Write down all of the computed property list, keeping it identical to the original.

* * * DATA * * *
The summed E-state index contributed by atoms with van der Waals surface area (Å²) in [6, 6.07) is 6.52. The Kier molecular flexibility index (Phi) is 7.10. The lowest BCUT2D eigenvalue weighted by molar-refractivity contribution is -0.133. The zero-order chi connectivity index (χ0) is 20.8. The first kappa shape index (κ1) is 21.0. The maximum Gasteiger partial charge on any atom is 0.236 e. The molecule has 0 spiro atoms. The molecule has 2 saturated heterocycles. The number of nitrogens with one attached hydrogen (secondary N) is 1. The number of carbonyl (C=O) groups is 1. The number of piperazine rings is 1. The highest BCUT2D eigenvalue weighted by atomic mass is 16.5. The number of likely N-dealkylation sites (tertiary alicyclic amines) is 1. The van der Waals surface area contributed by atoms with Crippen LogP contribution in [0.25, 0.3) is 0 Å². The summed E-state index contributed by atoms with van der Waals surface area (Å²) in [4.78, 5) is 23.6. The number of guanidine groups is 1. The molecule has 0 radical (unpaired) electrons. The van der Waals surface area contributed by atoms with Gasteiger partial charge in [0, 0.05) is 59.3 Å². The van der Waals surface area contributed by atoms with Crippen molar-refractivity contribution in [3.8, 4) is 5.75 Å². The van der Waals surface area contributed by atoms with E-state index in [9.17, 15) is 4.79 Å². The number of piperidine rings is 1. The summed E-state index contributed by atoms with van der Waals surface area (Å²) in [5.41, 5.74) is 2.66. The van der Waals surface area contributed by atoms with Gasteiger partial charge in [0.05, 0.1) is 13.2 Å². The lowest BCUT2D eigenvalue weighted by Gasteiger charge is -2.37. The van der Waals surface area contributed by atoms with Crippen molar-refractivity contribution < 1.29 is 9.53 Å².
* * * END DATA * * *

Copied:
The summed E-state index contributed by atoms with van der Waals surface area (Å²) in [6, 6.07) is 6.52. The Kier molecular flexibility index (Phi) is 7.10. The lowest BCUT2D eigenvalue weighted by molar-refractivity contribution is -0.133. The zero-order chi connectivity index (χ0) is 20.8. The first kappa shape index (κ1) is 21.0. The maximum Gasteiger partial charge on any atom is 0.236 e. The molecule has 0 spiro atoms. The molecule has 2 saturated heterocycles. The number of nitrogens with one attached hydrogen (secondary N) is 1. The number of carbonyl (C=O) groups is 1. The number of piperazine rings is 1. The highest BCUT2D eigenvalue weighted by atomic mass is 16.5. The number of likely N-dealkylation sites (tertiary alicyclic amines) is 1. The van der Waals surface area contributed by atoms with Crippen LogP contribution in [0.25, 0.3) is 0 Å². The summed E-state index contributed by atoms with van der Waals surface area (Å²) in [4.78, 5) is 23.6. The number of guanidine groups is 1. The molecule has 0 radical (unpaired) electrons. The van der Waals surface area contributed by atoms with Gasteiger partial charge in [0, 0.05) is 59.3 Å². The van der Waals surface area contributed by atoms with Crippen molar-refractivity contribution in [3.8, 4) is 5.75 Å². The van der Waals surface area contributed by atoms with E-state index in [9.17, 15) is 4.79 Å². The number of piperidine rings is 1. The summed E-state index contributed by atoms with van der Waals surface area (Å²) in [5.41, 5.74) is 2.66. The van der Waals surface area contributed by atoms with Gasteiger partial charge in [0.05, 0.1) is 13.2 Å². The lowest BCUT2D eigenvalue weighted by Gasteiger charge is -2.37. The van der Waals surface area contributed by atoms with Crippen molar-refractivity contribution < 1.29 is 9.53 Å².